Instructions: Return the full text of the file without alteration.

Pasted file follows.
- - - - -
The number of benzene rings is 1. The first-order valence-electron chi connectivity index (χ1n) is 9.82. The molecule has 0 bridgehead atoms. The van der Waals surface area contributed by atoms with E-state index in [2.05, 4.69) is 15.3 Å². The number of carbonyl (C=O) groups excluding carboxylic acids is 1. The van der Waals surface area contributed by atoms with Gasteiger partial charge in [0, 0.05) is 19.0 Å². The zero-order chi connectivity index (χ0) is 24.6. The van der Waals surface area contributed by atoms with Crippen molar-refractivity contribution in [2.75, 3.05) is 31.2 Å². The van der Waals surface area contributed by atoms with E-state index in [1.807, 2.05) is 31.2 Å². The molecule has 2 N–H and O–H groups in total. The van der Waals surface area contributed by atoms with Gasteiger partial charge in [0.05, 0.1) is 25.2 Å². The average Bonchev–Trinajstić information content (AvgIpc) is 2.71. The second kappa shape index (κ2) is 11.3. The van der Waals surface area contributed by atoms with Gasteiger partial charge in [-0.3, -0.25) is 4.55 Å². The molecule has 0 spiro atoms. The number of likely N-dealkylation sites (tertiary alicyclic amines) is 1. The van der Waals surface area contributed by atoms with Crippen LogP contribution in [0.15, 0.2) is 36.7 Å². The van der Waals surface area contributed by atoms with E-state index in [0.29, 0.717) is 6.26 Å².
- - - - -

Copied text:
The number of benzene rings is 1. The first-order valence-electron chi connectivity index (χ1n) is 9.82. The molecule has 0 bridgehead atoms. The van der Waals surface area contributed by atoms with E-state index in [2.05, 4.69) is 15.3 Å². The number of carbonyl (C=O) groups excluding carboxylic acids is 1. The van der Waals surface area contributed by atoms with Gasteiger partial charge in [0, 0.05) is 19.0 Å². The zero-order chi connectivity index (χ0) is 24.6. The van der Waals surface area contributed by atoms with Crippen molar-refractivity contribution in [2.75, 3.05) is 31.2 Å². The van der Waals surface area contributed by atoms with E-state index in [1.807, 2.05) is 31.2 Å². The molecule has 2 N–H and O–H groups in total. The van der Waals surface area contributed by atoms with Gasteiger partial charge in [0.05, 0.1) is 25.2 Å². The average Bonchev–Trinajstić information content (AvgIpc) is 2.71. The second kappa shape index (κ2) is 11.3. The van der Waals surface area contributed by atoms with Gasteiger partial charge in [-0.3, -0.25) is 4.55 Å². The molecule has 0 spiro atoms. The number of likely N-dealkylation sites (tertiary alicyclic amines) is 1. The van der Waals surface area contributed by atoms with Crippen LogP contribution in [0.15, 0.2) is 36.7 Å². The van der Waals surface area contributed by atoms with E-state index in [0.29, 0.717) is 6.26 Å².